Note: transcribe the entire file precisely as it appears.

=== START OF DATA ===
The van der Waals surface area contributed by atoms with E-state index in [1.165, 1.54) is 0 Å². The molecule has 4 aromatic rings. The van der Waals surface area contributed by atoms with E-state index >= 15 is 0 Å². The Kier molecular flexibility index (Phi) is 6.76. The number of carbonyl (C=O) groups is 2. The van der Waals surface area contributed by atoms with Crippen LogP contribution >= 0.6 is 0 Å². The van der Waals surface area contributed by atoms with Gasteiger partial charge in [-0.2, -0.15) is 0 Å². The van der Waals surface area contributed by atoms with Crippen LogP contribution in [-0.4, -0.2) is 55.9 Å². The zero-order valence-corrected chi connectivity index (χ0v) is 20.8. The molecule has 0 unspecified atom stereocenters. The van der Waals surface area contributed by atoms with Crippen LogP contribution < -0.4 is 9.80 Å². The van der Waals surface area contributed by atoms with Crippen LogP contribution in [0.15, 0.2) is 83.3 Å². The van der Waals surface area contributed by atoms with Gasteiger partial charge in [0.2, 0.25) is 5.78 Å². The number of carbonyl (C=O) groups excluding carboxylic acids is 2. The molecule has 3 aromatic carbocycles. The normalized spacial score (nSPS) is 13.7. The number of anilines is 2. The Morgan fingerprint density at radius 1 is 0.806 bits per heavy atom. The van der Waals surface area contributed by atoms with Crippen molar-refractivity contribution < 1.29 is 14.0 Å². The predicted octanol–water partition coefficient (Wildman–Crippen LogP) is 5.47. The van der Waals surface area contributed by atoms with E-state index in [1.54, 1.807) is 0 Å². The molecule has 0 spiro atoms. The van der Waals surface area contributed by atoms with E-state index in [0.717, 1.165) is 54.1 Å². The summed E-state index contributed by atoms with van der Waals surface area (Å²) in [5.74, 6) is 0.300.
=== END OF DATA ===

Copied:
The van der Waals surface area contributed by atoms with E-state index in [1.165, 1.54) is 0 Å². The molecule has 4 aromatic rings. The van der Waals surface area contributed by atoms with E-state index >= 15 is 0 Å². The Kier molecular flexibility index (Phi) is 6.76. The number of carbonyl (C=O) groups is 2. The van der Waals surface area contributed by atoms with Crippen LogP contribution >= 0.6 is 0 Å². The van der Waals surface area contributed by atoms with Gasteiger partial charge in [-0.2, -0.15) is 0 Å². The van der Waals surface area contributed by atoms with Crippen LogP contribution in [-0.4, -0.2) is 55.9 Å². The zero-order valence-corrected chi connectivity index (χ0v) is 20.8. The molecule has 0 unspecified atom stereocenters. The van der Waals surface area contributed by atoms with Crippen LogP contribution < -0.4 is 9.80 Å². The van der Waals surface area contributed by atoms with Crippen LogP contribution in [0.15, 0.2) is 83.3 Å². The van der Waals surface area contributed by atoms with Gasteiger partial charge in [0.2, 0.25) is 5.78 Å². The number of carbonyl (C=O) groups excluding carboxylic acids is 2. The molecule has 3 aromatic carbocycles. The normalized spacial score (nSPS) is 13.7. The number of anilines is 2. The Morgan fingerprint density at radius 1 is 0.806 bits per heavy atom. The van der Waals surface area contributed by atoms with Crippen molar-refractivity contribution < 1.29 is 14.0 Å². The predicted octanol–water partition coefficient (Wildman–Crippen LogP) is 5.47. The van der Waals surface area contributed by atoms with E-state index in [1.54, 1.807) is 0 Å². The molecule has 0 spiro atoms. The van der Waals surface area contributed by atoms with E-state index in [0.717, 1.165) is 54.1 Å². The summed E-state index contributed by atoms with van der Waals surface area (Å²) in [5.74, 6) is 0.300.